Friday, January 11, 2013

Isn't this supposed to be fun?

I was unfortunately sick all day.  Bleh.  That's never fun.  What makes it unfortunately sick instead of just regular sick is that I had a bunch of fun stuff to tackle on my side project/startup/"internship"/what have you.  After about an hour of effort that only resulted in 10 lines of code [0], I was frustrated with my lack of progress and inability to focus.

Wait.  Isn't this supposed to be fun?  I'm building this out of my own free will.  Sure, there's the promise of a liquidity event but I'd go to Wall Street if all I cared about was money.  When we get down to it, I really enjoy programming.  Don't we all?  One of the best things about the programming field is that there's a bunch of people who genuinely enjoy the work they do.  We create amazing things and then give them away for free.  Heck, I even set a personal milestone when I released my first project that was built for more than personal edification.

Programming is incredible.  I get so much of a rush out of watching all my tests pass and seeing a project grow from idea to design to a fully-functioning application.

In the midst of all this back-patting, there's a lot of activity that just seems a lot like work.  I don't mean the depths of programming purgatory when nothing's working and you've got no clue why.  I'm also not talking about crunch time when all of your technical debt is called in.  These valleys are both par for the programming course and I hope to address them another time.  The "work" is rather the midpoint when there's 200 lines of code that need tests and someone's got to write them.  If you like writing tests, feel free to substitute the grind you don't like.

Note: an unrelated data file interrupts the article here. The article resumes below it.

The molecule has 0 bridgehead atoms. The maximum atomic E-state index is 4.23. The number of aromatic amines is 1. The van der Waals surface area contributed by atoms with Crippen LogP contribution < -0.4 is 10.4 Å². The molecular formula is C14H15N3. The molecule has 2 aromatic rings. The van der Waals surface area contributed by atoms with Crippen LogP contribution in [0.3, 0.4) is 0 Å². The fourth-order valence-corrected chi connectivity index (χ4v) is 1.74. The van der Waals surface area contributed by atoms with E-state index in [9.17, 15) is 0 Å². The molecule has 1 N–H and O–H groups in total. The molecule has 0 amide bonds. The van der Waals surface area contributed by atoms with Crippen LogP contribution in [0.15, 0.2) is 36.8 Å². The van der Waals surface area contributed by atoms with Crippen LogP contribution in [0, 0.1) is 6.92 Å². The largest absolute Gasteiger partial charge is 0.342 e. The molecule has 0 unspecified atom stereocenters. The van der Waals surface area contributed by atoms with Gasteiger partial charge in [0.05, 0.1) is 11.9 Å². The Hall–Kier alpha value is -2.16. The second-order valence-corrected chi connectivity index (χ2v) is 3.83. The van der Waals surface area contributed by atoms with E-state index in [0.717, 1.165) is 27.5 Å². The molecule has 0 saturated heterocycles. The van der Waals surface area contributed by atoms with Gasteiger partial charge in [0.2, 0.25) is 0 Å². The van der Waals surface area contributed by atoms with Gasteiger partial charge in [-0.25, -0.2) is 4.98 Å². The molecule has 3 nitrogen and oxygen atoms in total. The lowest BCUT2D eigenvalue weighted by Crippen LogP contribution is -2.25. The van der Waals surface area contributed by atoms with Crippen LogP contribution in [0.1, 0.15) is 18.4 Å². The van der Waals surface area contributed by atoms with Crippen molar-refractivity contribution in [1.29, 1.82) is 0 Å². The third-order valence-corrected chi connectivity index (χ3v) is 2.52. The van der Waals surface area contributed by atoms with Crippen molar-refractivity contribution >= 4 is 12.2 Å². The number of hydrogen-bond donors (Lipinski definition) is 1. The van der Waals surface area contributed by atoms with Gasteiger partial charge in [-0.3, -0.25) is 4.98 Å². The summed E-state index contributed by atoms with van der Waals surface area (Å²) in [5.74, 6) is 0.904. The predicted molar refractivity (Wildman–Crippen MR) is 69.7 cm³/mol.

Work's fine if you're getting paid for it.  That's the whole point of work, doing things you don't want to for pay.  Us programmers are a different world.  It's easy to dismiss things like testing and refactoring as "work" and blow them off - that's how technical debt occurs.  If we do that, then we're ignoring the greater purpose, the entire reason we're writing code in the first place: To create!

The thing that unites us as hackers (rather than a loose conglomerate of "geeks") is the fact that we are all makers (of some form or another).  We enjoy creating stuff.  The goal isn't to maximize fun now, if it were, we'd all be in a giant chocolate orgy.  Our maker urge pushes us to both create and improve.  If we only focus on the now of boring test writing, we miss the wonderful big picture of making.

Of course, there's something to be said for taking a break if you're sick or to avoid burnout.  On the whole, don't be afraid to charge into boring for the end result of making something great.

[0] Yes, there are projects where 10 lines changing for only an hour of effort can be huge.  This was not one of them.

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